Tomorrow Is Forever (1946)
Directed by Irving Pichel
International Pictures / RKO Radio Pictures
Irving Pichel’s weepy wartime melodrama Tomorrow Is Forever premiered in London on January 18, 1946, and premiered in New York City a month later, on February 20th. If you can suspend your disbelief and accept the convoluted, coincidence-laden plot, it’s quite a fine movie, with excellent performances and a moving story.
The film begins on November 11, 1918, as the First World War is drawing to a close. Charles Hamilton (Douglas Wood), the head of the Hamilton Chemical Works, Inc., in Baltimore, is joined by his son Lawrence (George Brent) and other members of the company in toasting their success. He raises a glass to the part the company played in winning the war, as well as their contribution to the nation’s victories in the Spanish-American War and the Civil War. Lawrence Hamilton walks over to a pretty woman named Elizabeth MacDonald (Claudette Colbert) who is sitting by herself, and offers her a glass. Charles Hamilton drinks to peace and prosperity, and declares the rest of the day a holiday. Lawrence talks to Elizabeth, a research librarian at the chemical works, and learns that her husband, John, who went to war as an officer just four months earlier, is coming home soon. Elizabeth is elated.
A little time passes. Presumably it’s a little more than a month, since there’s snow on the ground, Max Steiner’s lissome score breaks into an orchestral interpretation of “Hark! The Herald Angels Sing,” and Elizabeth is carrying a little Christmas tree. When she get home, however, she receives devastating news; a telegram informing her that her husband, Lt. John Andrew MacDonald, was killed in action on November 5th. She goes to their bedroom, stands in front of the dresser, and he appears behind her in the mirror like a ghost. He’s played by Orson Welles, and he and Colbert play out a touching scene. They were clearly very much in love, and seeing him go away to war was difficult for her. In the end, he holds her tightly and promises her he will come back. (Return he does, and that’s where the audience’s suspension of disbelief will come into play, but more on that later.)
Not only has Elizabeth lost her husband, she learns that she is pregnant with his child. Lawrence Hamilton takes her in, and cares for her and her son, who is named John Andrew after his father. Elizabeth and Lawrence marry, and while it is a marriage based on friendship and respect rather than passionate love, it is also a successful marriage, and they have another son of their own, Brian (Sonny Howe). John Andrew Hamilton grows into a strapping young man (played by Richard Long), whom his parents call “Drew.” They never tell Drew, however, that Lawrence is not his biological father.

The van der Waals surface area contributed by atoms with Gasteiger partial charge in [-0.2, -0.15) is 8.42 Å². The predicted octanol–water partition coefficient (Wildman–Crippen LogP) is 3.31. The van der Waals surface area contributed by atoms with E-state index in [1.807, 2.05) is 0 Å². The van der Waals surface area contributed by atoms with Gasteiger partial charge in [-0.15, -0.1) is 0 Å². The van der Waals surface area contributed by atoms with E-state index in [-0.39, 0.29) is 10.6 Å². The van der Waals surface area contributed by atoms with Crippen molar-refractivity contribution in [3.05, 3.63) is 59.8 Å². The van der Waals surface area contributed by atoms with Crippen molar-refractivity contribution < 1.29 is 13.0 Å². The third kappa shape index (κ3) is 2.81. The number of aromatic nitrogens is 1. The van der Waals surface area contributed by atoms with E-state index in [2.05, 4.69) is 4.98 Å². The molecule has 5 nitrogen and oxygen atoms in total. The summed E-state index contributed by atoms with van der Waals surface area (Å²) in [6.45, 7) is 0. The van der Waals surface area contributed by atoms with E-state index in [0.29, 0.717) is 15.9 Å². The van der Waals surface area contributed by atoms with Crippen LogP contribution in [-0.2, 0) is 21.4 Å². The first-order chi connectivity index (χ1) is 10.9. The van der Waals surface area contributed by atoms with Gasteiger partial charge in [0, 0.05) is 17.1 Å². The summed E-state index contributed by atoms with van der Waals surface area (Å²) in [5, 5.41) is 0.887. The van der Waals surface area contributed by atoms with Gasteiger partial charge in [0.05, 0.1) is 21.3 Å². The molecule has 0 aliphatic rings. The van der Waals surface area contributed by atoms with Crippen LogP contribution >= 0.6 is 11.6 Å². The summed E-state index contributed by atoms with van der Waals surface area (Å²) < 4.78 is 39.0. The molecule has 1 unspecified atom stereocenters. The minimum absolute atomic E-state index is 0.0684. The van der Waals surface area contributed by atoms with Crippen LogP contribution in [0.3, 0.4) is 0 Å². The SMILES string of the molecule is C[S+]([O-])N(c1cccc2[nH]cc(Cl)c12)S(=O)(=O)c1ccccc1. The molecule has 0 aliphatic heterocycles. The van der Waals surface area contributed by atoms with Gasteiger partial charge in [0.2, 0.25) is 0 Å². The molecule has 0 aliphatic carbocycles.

Meanwhile, we learn that John didn’t actually die in the war, but he was so badly injured that he didn’t want to live, and refused to identify himself to his attending physician, Dr. Ludwig (John Wengraf). In their scenes together, only Welles’s left eye can be seen through his mass of bandages, and he begs Dr. Ludwig to put him out of his misery. Dr. Ludwig refuses, and tells him that with extensive reconstructive surgery and physical conditioning, he can be made well again. It’s not entirely clear why John wants to be allowed to die and never see his wife again, although it seemed to me that “shattered body” was code for “irrevocably damaged genitals.”
Twenty years pass, and war again conspires to destroy Elizabeth’s happiness. Germany invades Poland, and Drew and his fraternity friends, including his best friend, “Pudge” Davis (Tom Wirick), make up their minds to go to Canada to join the R.A.F. and train as pilots. Drew is a few months away from his 21st birthday, however, and Elizabeth refuses to give her consent. Drew is the image of his father, a man she loved with a passionate intensity, and to lose him to battle would be like losing John all over again.
At this point, an Austrian chemist named Erik Kessler enters the United States as a refugee, along with a little blond girl named Margaret (Natalie Wood). Kessler is played by Orson Welles, and it soon becomes clear that he is John A. MacDonald, even though he has an Austrian accent, a beard, glasses, and walks with a limp. He goes to work for the Hamilton Chemical Works, and enters the lives of the Hamiltons.
It’s at this point that the film began to seem ludicrous to me. Kessler immediately recognizes Elizabeth when he meets her, but she does not recognize him. Welles certainly looks and speaks differently as Kessler, but he was less recognizable in his old-age makeup in Citizen Kane (1941) than he is here. How can she not recognize him? A willing suspension of disbelief is required, as well as an appreciation of the conventions of the stage. It is enough to know that Kessler received a great deal of plastic surgery to reconstruct his face, so while the audience can recognize Welles in his new guise, they have to accept that no one else in the film can. Was I able to do this? Well … sort of.
Tomorrow Is Forever is a story about loss and letting go. The performances in the film are excellent, especially Welles and Wood. Their scenes together were my favorite in the film. Just seven years old when she made this film, her first credited role, Wood was able to project a wide range of emotions and even delivered her lines in German relatively convincingly. Long was also very good in his first film role, even though his performance is pitched mostly at a single tone; earnestness. It was clearly made as a star vehicle for Colbert, however, and it’s her emotional journey that drives the film. As I said, you have to accept all the coincidences in the story and the idea that Elizabeth is not able to recognize who Kessler really is to go along for the ride, but if you can, Tomorrow Is Forever is a pretty good film.